Here at Campfire Magazine, we always say you should be able to make great food with only two rings and a wobbly table (and a few tasty ingredients, of course!).
We asked savvy caravan-fan Amanda Regan to tell us how she manages to bake delicious cakes in her teeny caravan kitchen.
Basic camping equipment and a whole lot of love
“Cooking in a caravan or campervan isn’t without challenges, but you can make delicious dishes with limited space and limited equipment if you have unlimited enthusiasm and imagination!” says Amanda.
“In my opinion, there’s an essential kitchen item – the double skillet. The two pans can be used independently or can be clicked together and used with a heat diffuser to create a stovetop oven for baking potatoes, roasting chicken, warming breakfast pastries and baking cakes.
Double skillets for campsite cake-making
Thanks to Amanda’s suggestion, we’ve found a few useful double skillets that will prove useful at home as well as when camping.
The Quid Gastro. Described as an omelette pan but capable of much more. Non-stick and aluminium. Around £25 and in a choice of sizes.
This is an enamelled cast iron double pot, so a bit easier to store and clean. A range of sizes and suitable for all stovetops. Around £30.
The Karcher is an option that gives you a griddle as well as a roasting and baking pot. For loaf-shaped cakes too. Around £40 and works on induction hobs.
Chocolate and vanilla marble birthday cake
I carefully pre-weighed and pre-packed my ingredients before leaving home, saving space and weight in the caravan and leaving very little to do on site.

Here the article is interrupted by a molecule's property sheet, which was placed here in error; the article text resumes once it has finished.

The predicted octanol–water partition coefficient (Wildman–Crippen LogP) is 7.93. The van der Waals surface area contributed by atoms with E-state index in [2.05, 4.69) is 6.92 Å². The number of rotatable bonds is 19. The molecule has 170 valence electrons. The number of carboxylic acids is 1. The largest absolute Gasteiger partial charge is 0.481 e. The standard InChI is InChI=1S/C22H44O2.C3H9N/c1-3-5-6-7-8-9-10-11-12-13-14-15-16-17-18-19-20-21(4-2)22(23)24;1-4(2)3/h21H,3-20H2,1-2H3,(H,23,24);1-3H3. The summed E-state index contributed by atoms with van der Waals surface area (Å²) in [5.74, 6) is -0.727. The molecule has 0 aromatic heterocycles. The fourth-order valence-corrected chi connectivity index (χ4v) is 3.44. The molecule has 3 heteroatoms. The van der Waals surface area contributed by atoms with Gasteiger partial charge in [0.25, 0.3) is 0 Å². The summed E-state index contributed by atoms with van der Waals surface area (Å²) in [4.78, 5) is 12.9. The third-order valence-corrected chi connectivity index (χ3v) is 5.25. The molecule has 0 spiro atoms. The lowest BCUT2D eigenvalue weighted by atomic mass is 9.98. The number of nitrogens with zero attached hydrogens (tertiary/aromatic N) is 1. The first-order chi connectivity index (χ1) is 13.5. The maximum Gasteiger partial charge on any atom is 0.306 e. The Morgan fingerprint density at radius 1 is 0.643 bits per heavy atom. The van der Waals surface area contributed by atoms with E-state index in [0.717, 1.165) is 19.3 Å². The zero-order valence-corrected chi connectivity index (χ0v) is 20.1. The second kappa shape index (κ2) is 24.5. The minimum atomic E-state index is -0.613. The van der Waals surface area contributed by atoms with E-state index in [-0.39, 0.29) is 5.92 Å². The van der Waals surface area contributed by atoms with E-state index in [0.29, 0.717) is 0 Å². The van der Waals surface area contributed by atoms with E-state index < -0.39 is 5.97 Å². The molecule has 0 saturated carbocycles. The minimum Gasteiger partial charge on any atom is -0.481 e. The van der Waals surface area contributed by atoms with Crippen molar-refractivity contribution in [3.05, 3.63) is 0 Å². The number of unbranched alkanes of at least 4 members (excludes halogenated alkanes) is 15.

I greased the double skillet and left it to warm before adding the cake mixture and leaving the pan to work its magic. I checked the cake regularly, as there is little you can do to regulate the temperature.
I was truly amazed by the end result. I topped the cake with chocolate ganache and chocolate crunch sprinkles before adding candles and presenting the birthday girl with her surprise.
Pancakes with berries and maple syrup
A simple but satisfying breakfast, this is my go-to recipe for four pancakes. One cup self-raising flour, one cup milk, one egg and a pinch of salt. Mix together with a whisk or fork. There is no need for the batter to stand. Melt a knob of butter in the pan, pour in the batter. When the batter starts to bubble flip the pancake over. Ensure both sides are cooked before removing from the pan, tumbling fresh berries over the pancake and adding a generous drizzle of maple syrup.
For a vegan version, no need for egg at all, use non-dairy milk and a dairy-free butter.
Baking tips for campers
Weight and space are at a premium in a caravan or campervan, but there are some simple workaround to make life easier.
Pre-weigh and mix ingredients and transport in reusable silicone bags. Pre-mix dry ingredients wherever possible.
If you use storage boxes (folding ones if space is tight) for ingredients, these can then be used to keep your cakes fresh.
We love pans with removable and interchangeable handles. We have a Tefal Ingenio stainless set that we use at home and when camping. It was too expensive to justify buying for camping alone, but it’s fabulous and saves so much space. There’s a more affordable Expertise three-pan set too, but not for induction hobs.
There are lots of other ways to make cakes – and even bread – when tent camping or campervanning.
Have a look at our comprehensive baking guide for the equipment, the know-how and the secret (until now!) tips.
Amanda is a passionate baker and caravanner, and she loves to combine the two. She’s been vegetarian for more than 30 years.
She enjoys the challenges of cooking in a confined space to produce mouthwatering food for family and friends. Whilst believing the creation of cakes, bread and pastry to be an exact science, she follows a more liberal “throw any available ingredient in the pot” approach to savoury dishes.
Amanda and her civil partner Allison own a caravan called Gertie